For me personally, my attraction to the play, whether I was directing it or in it or watching it, what compels me about the play—Michael’s attitude about the Holocaust is the MacGuffin. What the play is really about is how this family seemingly disintegrates, or you may look at it and say, no, at the end of the day, they actually rally. But the very torturous courses that their lives take, and how they handle that, is what the play is about to me. That’s why any secular or non-Jewish person could walk through the door and get this play. You do not have to have a sense of Judaica or a position on this debate to get what the play is truly about. I was drawn to it primarily because of its human examination of the family, and then it just happened to be espousing stuff that I am familiar with, and so it made me capable of directing.
I also wonder about how this play hits in a time of rising antisemitism, and amid a more general anxiety about identity politics and what that might mean for Jews in America.
There’s a huge question right now about how people self-identify, in terms of their race, their ethnicity, their religion, their gender, and how, for lack of a better word, tribes or communities identify and where we sit with them. It is a very trying time; I don’t know if it’s any different from our history, but it seems like absolutism is on the rise everywhere—the idea that my position is the position, and my identity is the identity, and everyone else must conform to how I need to be seen and how I need to be heard. I personally am very respectful of how people wish to be seen and how they wish to identify; generally I find no problem in honoring those wishes. But there is also a sense of, those who do have trouble with that are not merely my unfortunate neighbors, or my brethren I don’t see eye to eye with, but they are my enemy. It’s the demonization of anyone who doesn’t conform to how I see the world, and that to me is so tragic. I think we’re far from seeing the end of that exploration; I think we are in the midst of it.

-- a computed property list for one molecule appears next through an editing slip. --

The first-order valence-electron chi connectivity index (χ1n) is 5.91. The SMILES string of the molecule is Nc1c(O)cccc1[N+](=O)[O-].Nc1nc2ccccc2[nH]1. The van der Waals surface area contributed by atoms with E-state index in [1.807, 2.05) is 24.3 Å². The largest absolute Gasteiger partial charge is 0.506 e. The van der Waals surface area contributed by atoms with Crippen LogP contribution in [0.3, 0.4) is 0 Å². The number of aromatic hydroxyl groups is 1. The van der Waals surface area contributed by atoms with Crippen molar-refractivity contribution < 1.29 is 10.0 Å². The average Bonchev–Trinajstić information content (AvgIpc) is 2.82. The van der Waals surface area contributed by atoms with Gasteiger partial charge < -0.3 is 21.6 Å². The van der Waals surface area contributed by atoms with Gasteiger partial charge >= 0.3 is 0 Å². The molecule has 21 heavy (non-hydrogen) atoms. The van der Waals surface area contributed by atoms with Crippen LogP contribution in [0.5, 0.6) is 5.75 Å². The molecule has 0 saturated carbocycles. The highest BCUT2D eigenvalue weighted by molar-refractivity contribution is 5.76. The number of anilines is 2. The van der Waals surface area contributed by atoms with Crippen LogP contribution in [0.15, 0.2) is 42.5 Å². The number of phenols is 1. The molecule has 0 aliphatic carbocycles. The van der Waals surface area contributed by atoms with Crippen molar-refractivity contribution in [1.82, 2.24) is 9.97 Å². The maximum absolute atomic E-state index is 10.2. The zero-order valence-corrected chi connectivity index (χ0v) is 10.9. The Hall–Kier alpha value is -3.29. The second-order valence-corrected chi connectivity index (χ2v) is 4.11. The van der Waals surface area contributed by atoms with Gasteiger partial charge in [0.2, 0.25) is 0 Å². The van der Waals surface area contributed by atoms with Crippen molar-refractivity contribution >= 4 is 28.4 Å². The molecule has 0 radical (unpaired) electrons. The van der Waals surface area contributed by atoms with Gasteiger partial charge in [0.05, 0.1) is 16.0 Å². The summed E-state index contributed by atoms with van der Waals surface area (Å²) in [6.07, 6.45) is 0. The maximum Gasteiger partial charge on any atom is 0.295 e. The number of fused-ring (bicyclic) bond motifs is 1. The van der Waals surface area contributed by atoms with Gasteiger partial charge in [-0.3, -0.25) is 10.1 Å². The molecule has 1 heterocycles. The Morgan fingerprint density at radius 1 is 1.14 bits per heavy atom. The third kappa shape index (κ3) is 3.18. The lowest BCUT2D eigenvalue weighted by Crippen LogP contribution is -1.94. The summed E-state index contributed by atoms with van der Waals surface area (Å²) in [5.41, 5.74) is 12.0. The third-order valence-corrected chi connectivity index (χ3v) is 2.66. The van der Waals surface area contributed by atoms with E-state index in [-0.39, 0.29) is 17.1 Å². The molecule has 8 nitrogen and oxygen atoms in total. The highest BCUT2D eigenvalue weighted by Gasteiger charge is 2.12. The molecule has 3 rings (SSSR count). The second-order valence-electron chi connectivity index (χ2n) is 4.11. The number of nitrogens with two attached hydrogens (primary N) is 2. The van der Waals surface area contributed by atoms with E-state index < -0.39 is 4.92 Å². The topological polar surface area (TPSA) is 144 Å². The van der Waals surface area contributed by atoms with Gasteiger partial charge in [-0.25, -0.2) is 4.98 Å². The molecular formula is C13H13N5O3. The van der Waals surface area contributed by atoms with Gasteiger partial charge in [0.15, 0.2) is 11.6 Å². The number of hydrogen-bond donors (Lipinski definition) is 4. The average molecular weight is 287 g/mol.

I do think this play does a pretty nice job of saying that is the road to ruin. I was saying to the cast the other day, what this show ultimately is about is ego. Everybody wants what they want, right? And they all have very good reasons, intellectual and emotional, for why everyone else should conform to what they want. But if everyone holds that as the goal, no one gets what they want. You know, to quote my former character George Costanza: We’re living in a society.
He was a wise man. Speaking of Seinfeld, I know you got that gig while you were still starring in Jerome Robbins Broadway. And you’ve made a few stage appearances since, but not a lot. Apart from directing theatre, are you interested in acting onstage again?
It is my favorite kind of acting. It’s not that I don’t love the stuff in front of the cameras, but I love the process of discovery that comes with rehearsing something for many weeks, and then putting it up over and over and over and going, “Oh, God, if I had known on Monday what I know on Saturday, that would have been so much better.” That only happens in the theatre. I came into my life as a performer through magic; I really wanted to be a magician. I realized I was never going to be good enough to realize that. Then I understood that the theatre is a gigantic and effective illusion; an audience walks into a theatre, and nothing is what it says it is. They know they’re staring into a box. They know they’re looking at Jason Alexander and some other name from the marquee, and we start calling ourselves John and Steve, and we’re in a New York apartment, and now we’re gonna sing a song, okay? And they go with that illusion, and they get emotionally involved with that illusion in a powerful way. That doesn’t happen in other kinds of performing. So I do love it.